Serving the Lord as He Directs
Are you a worshipper of God? Would you like to be? He has told us what He wants from us. Let's look first at some general principles that He has given us.
IN SPIRIT AND TRUTH
“But the hour is coming, and now is, when the true worshipers will worship the Father in spirit and truth; for the Father is seeking such to worship Him. God is Spirit, and those who worship Him must worship in spirit and truth.”
Christ here lays down the basic components of worthwhile worship: that it come from the heart or spirit and that it follow the pattern given by God in His word. So often we have one half of the picture and not the other, as the religious people of Jesus' day:
"Woe to you, scribes and Pharisees, hypocrites! For you pay tithe of mint and anise and cummin,, and have neglected the weightier matters of the law: justice and mercy and faith. These you ought to have done, without leaving the others undone." (Matthew 23:23)
They kept the law of Moses to a fault and even added to it, but the spirit was lacking.
Many people in our day believe that the actual acts of worship are unimportant, as long as one believes in God. While Jesus chastised the Pharisees for their attitude, he didn't want them to leave their worship undone. In the Old Testament we see God's attitude toward worship that is done, but not according to His "recipe":
"Then Nadab and Abihu, the sons of Aaron, each took his censer and put fire in it, put incense on it, and offered profane fire before the Lord, which He had not commanded them. So fire went out from the Lord and devoured them, and they died before the Lord. Then Moses said to Aaron, 'This is what the Lord spoke, saying: 'By those who come near Me I must be regarded as holy; and before all the people I must be glorified.'' So Aaron held his peace." (Leviticus 10:1-3)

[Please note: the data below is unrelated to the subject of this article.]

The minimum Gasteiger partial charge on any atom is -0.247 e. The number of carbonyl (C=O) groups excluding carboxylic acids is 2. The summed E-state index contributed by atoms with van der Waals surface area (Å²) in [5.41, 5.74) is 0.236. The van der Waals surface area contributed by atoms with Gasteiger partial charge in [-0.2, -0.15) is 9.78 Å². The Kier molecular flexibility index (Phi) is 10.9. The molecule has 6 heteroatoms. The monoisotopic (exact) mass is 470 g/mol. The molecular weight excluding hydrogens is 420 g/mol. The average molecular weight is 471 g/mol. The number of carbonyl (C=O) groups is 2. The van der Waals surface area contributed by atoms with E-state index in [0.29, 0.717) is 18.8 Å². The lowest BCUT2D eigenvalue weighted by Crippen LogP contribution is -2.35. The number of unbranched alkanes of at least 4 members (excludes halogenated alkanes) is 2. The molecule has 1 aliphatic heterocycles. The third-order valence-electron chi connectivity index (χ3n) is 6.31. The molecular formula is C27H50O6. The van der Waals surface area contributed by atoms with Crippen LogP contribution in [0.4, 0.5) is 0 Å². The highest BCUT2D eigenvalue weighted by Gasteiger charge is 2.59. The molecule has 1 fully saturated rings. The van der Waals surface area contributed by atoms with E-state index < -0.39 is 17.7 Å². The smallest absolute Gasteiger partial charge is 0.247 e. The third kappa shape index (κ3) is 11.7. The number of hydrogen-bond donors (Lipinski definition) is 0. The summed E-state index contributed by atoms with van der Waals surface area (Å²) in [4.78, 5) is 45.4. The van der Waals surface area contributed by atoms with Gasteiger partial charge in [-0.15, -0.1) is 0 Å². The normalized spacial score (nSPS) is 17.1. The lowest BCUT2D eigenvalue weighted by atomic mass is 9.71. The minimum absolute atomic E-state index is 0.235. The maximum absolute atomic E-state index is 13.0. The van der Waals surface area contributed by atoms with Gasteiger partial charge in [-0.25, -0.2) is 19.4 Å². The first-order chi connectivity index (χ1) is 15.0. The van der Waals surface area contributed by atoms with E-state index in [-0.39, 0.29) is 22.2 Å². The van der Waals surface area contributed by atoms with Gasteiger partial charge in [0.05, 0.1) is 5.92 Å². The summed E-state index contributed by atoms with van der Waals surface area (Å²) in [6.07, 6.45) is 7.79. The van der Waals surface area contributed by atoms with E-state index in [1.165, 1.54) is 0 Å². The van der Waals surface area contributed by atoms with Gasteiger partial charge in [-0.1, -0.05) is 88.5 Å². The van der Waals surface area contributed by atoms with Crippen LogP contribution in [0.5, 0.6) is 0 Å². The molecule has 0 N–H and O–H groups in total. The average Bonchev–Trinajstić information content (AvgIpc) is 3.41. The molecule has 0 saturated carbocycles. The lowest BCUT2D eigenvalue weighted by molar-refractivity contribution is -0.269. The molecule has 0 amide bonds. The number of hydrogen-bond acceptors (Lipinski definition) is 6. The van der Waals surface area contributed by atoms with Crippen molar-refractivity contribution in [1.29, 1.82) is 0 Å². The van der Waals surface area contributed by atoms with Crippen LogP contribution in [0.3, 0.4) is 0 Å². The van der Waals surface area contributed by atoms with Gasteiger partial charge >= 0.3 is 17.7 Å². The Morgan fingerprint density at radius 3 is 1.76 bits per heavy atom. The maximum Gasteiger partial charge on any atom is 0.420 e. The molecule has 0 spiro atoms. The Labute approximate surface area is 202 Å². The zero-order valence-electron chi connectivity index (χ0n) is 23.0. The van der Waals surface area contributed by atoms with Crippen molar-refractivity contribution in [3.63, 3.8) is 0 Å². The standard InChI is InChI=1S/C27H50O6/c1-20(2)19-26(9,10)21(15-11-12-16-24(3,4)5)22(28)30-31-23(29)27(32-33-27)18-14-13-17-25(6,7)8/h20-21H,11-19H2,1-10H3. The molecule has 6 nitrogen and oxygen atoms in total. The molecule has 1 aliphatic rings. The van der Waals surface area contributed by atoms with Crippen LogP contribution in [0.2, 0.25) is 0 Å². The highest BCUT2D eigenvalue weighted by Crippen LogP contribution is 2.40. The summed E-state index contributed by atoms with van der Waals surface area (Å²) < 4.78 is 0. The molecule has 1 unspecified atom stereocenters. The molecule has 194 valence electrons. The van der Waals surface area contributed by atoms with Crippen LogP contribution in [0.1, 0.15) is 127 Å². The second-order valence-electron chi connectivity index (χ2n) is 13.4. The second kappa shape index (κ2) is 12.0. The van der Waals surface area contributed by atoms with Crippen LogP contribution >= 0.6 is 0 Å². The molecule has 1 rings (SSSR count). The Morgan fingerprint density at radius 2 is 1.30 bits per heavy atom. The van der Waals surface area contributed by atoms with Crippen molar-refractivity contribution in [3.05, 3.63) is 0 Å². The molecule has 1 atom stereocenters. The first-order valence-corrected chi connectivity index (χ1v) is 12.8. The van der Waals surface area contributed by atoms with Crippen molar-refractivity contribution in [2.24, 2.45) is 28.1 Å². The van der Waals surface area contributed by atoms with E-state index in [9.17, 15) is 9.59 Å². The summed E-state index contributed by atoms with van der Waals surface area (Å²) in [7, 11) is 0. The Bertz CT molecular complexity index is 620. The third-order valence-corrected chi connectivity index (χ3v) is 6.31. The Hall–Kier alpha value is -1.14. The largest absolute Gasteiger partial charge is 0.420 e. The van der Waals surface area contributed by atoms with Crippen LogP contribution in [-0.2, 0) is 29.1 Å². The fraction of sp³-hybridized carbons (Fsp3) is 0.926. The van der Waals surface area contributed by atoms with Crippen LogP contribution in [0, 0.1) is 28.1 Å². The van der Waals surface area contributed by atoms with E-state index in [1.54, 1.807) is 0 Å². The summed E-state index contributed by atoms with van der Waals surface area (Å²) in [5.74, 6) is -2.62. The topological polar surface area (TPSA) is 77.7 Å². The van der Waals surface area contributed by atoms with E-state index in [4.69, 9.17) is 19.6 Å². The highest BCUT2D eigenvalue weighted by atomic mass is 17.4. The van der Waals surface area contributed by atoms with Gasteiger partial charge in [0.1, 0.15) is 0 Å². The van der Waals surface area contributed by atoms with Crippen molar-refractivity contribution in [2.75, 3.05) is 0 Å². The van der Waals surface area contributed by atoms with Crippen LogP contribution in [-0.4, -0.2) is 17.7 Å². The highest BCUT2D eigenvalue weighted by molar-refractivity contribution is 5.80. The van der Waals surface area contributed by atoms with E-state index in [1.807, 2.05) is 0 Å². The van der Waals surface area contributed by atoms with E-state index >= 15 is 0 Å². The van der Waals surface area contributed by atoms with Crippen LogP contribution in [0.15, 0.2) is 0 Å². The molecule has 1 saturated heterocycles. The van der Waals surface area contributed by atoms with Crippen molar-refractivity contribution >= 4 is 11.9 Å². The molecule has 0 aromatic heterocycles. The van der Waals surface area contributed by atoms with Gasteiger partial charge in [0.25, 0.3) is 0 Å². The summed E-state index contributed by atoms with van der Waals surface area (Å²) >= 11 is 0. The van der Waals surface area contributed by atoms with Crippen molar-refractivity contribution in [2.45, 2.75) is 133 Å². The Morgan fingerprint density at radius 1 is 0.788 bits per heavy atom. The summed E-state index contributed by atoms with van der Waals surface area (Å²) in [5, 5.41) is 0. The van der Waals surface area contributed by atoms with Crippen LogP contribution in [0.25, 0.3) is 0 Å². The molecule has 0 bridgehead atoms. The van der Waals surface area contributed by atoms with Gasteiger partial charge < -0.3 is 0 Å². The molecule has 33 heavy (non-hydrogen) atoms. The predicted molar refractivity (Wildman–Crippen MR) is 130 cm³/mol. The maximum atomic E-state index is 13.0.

Note that they didn't do something God had told them not to do. They simply did something he had not commanded. We can see, then, that God expects us to offer the worship he's described and only that.
UNDER CHRIST'S COVENANT
It is confusing to some worshippers that God has not always asked for the same worship from everyone. He asked Noah to build an ark. The Israelite nation was told to offer animal sacrifices, incense, and to praise God with musical instruments, among other things. What exactly are we to do?
It may be helpful to understand that mankind in the beginning was like a child, ignorant of God and His nature. God's instructions at first were fairly simple and concrete, as our instructions to a toddler would be. He communicated directly to men and spelled everything out. When the Israelite nation was singled out to fulfill His promise to Abraham, He gave them a written law through Moses. God used the law to prepare mankind for the law of Christ and His kingdom,as explained in the letter to the Galatians:
“Therefore the law was our tutor to bring us to Christ, that we might be justified by faith. But after faith has come, we are no longer under a tutor.” (Galatians 3:24-25)
Many physical details of the Israelite worship represented aspects of the kingdom under Christ. The book of Hebrews talks extensively about such symbols in chapters 8-10, showing how our covenant under Christ is far superior to the Israelite covenant under Moses.
While "the things written before were written for our learning," (Romans 15:4) the ordinances or rules of the old covenant were replaced by a new covenant, revealed by Jesus and his apostles, and it is there that we find what God would like us to offer him.